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PRMC Patient Reports Meningitis

Kim Reese diagnosed with meningitis at Palestine Regional Medical Center
Kim Reese, marketing director for Dogwood Trails Assisted Living & Memory Care, is being quarantined at PRMC with what she reports is a diagnosis of meningitis.
A Palestine woman has been quarantine at a local hospital with an illness she said is meningitis.
Due to federal medical privacy laws, officials at Palestine Regional Medical Center would neither confirm nor deny the hospital is treating a case of meningitis in quarantine.
Kim Reese, 46, of Palestine, is hospitalized at PRMC, after experiencing a stiff neck and an extremely painful headache, similar to a migraine, on Friday morning.
After the pain worsened, Reese decided to seek emergency medical treatment at the regional medical center. Reese underwent a spinal tap for diagnosis to catch the illness early.
“The spinal tap was not as bad as the headache,” Reese told the Herald-Press on Monday. “At that point, I didn't care what they did to make me better.”
She is getting aggressive IV antibiotics, twice a day, and pain medication. Medical staff are waiting on lab results to confirm what type of meningitis Reese has.
Reese has been in quarantine throughout the weekend.
“Quarantine stinks after the first 24 hours of quiet time,” she said. “However, staff here has been great and very helpful.”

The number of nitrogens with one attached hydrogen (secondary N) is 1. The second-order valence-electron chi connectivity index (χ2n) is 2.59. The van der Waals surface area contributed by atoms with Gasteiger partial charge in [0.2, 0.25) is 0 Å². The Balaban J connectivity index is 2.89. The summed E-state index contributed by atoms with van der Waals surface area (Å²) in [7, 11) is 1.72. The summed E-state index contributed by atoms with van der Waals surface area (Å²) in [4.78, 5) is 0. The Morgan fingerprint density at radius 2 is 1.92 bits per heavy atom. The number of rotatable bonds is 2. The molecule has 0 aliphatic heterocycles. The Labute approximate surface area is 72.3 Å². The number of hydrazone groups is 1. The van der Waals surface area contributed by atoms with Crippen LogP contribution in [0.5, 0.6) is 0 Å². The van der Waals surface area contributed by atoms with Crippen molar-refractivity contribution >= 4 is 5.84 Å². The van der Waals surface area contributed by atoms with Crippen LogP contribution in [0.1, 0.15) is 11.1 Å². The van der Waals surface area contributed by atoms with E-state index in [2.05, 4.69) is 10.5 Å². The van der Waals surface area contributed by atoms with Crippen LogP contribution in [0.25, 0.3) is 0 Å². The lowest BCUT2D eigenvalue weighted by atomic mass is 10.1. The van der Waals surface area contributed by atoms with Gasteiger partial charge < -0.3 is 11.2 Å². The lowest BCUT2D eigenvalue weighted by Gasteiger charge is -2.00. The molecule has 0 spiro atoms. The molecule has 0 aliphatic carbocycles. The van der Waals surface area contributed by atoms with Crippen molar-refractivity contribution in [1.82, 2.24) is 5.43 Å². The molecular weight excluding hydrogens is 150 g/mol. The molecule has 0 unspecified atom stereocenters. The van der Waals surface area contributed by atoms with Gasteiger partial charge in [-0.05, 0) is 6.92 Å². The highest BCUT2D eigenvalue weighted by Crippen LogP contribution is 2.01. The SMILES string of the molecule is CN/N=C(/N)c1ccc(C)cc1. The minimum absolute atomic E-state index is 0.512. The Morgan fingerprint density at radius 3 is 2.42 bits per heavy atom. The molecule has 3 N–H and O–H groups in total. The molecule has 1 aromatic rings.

Reese, marketing director for Dogwood Trails Assisted Living & Memory Care, said no one knows where she may have contracted the disease.
According to the Centers for Disease Control, meningitis is an inflammation (swelling) of the protective membranes covering the brain and spinal cord. A bacterial or viral infection of the fluid surrounding the brain and spinal cord usually causes the swelling.
However, injuries, cancer, certain drugs, and other kinds of infections also can cause meningitis.
Treatments vary, depending on the cause of the illness.
Reese's husband has disinfected the couple's home, hoping to keep their two children, ages 8 and 9, from contracting the illness.
The CDC is closed due to the government shutdown. The Herald-Press could not get information about other possible cases of meningitis in East Texas.
The CDC website states people with symptoms should seek medical attention immediately. Symptoms can first appear as a flu-like illness and rapidly worsen. The two most common kinds are meningitis and septicemia — both of which can turn deadly in a matter of hours.
The most common symptoms include fever, headache, and stiff neck. Additional symptoms include nausea, vomiting, photophobia, and an confused mental state.
“When in doubt, go to the emergency room,” Reese said. “This possibly saved my life.”
Reese said she has been told she could possibly go home in two days.


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